That view rubs many art schools the wrong way. They view their role as fostering self-expression with their students and not as teaching them how to get by.
"If that is the real world -- dealing with galleries, getting a loft -- then than is not the world we are preparing the. We are rather snooty here. We are preparing them for the world of art," stated Paul Resika, chairman of the Master of Fine Arts Department of Parsons School of Design in New York. "If you want to connect up to galleries, do it after you graduate. The outside world has always been something of a secret society to art students."
A student of Hans Hofmann, the great abstract expressionist who developed his own private life drawing school in the 1940s and '50s, Resika noted that the important thing for artists to know is "Do they have anything they want to do and express? An artist is someone who wants to do something whether he is paid or not."
historically, art schools in their current form are quite recent. When the artists of the abstract expressionist period attended life drawing and painting classes, they might receive certificates of attendance, if they stayed with one school long enough. Philip Pavia, a sculptor, remembered going to one school during the day and another in the evening, depending upon how much he could afford.
The GI enabled thousands of people to enroll in colleges after World War II, and this spurred a dramatic growth in the number of art schools and in those people who were now able to afford to pursue their interest in art. Society pressures for a degree, felt most strongly in the past 20 years, have also aided art school enrollment, although the art market has never grown as fast to be able to support this ever-increasing number of degreed artists. Many artists found that the only jobs open for people of their talents were as art teachers and instructors, and students now look for a degree from one institution so as to teach at another.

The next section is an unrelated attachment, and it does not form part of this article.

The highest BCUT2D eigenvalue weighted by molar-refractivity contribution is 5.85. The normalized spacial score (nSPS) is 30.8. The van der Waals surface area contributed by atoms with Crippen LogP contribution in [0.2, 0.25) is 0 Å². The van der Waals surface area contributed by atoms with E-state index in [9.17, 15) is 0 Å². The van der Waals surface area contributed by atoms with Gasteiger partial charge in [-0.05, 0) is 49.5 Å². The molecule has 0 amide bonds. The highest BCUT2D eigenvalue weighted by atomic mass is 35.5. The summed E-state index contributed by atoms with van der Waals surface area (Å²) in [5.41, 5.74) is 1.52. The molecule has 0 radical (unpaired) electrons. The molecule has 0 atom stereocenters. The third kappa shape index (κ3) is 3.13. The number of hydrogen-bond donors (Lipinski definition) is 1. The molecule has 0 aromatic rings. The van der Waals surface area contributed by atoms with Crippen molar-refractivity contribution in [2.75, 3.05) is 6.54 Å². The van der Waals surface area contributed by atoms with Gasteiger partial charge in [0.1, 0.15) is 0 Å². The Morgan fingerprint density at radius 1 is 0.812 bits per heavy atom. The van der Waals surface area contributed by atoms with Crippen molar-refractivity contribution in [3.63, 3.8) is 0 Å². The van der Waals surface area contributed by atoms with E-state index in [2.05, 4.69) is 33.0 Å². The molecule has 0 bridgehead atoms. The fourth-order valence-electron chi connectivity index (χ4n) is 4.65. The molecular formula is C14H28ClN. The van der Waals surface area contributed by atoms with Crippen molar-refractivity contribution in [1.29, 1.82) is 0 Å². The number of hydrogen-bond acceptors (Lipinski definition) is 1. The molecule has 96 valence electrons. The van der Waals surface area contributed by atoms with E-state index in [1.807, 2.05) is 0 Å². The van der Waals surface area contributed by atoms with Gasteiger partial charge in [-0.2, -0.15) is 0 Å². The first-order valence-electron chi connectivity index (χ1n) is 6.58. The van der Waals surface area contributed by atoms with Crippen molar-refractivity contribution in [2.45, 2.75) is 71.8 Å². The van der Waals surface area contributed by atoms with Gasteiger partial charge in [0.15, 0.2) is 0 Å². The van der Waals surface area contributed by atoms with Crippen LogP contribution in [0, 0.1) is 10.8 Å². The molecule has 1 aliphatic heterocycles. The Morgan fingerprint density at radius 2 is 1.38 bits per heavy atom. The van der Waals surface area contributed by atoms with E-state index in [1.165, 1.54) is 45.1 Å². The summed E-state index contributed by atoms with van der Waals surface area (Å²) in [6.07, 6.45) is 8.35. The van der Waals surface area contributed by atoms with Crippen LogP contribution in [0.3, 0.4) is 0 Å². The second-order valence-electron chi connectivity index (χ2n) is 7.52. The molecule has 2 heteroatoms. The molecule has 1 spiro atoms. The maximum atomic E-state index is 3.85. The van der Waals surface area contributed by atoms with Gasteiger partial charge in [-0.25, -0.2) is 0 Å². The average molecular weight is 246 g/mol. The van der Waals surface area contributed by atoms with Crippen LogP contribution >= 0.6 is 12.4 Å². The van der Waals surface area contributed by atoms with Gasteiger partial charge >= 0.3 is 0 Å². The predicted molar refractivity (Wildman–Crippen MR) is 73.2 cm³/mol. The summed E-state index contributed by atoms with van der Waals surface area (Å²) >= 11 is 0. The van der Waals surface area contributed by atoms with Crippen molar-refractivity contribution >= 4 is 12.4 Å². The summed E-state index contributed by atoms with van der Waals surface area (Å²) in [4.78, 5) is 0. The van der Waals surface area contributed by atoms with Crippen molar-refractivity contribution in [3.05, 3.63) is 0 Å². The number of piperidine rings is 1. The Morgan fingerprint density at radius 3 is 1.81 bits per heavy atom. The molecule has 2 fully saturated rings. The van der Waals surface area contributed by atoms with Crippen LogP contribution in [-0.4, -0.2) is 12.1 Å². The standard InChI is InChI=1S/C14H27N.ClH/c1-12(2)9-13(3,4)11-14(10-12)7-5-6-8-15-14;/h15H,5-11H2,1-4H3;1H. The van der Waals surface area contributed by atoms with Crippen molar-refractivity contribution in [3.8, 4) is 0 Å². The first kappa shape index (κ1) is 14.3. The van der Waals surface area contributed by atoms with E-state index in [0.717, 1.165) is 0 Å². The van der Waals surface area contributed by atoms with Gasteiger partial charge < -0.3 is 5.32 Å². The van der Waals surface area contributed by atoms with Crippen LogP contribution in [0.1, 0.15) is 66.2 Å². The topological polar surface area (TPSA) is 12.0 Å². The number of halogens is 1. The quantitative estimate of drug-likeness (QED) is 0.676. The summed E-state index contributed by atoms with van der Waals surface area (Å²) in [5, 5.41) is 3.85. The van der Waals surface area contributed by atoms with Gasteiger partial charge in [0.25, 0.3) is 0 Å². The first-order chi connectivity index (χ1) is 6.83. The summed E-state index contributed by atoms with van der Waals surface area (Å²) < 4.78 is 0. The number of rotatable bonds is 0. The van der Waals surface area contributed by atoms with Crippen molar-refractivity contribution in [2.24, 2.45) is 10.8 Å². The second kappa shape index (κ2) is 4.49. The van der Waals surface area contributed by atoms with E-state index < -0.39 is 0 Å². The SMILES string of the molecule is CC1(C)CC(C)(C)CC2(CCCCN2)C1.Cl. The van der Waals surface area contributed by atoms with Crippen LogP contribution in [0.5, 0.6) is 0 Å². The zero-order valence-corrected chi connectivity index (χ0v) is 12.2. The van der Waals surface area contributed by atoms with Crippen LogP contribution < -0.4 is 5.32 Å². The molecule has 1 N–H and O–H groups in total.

When Mr. Pavia was hopping from class to class, there were very few successful American artists on whom to model one's career. There was less chance of making a living by selling works and, he noted, "I think we were more dedicated as a group of being artists than students today because it was harder going. Now you stay a few years and if you can't make a go at it, you go into something else."
Chuck Close, a painter and 1964 master's graduate of the Yale University art department, pointed out that students today have higher expectations than when he was in school.
"I didn't expect a lot of things to happen for me," he pointed out. "I always knew that I would have to find a way of supporting myself and my art. When I was in school, the Frank Stellas, the Andy Warhols, were making it, but it was not clear to what extent they were going to make it. We've since seen more and more people have more and more success at a younger age, and this has raised expectations among students. They now believe that you can make a living from art. What was a surprise for me became expected by the nex t generation of artists."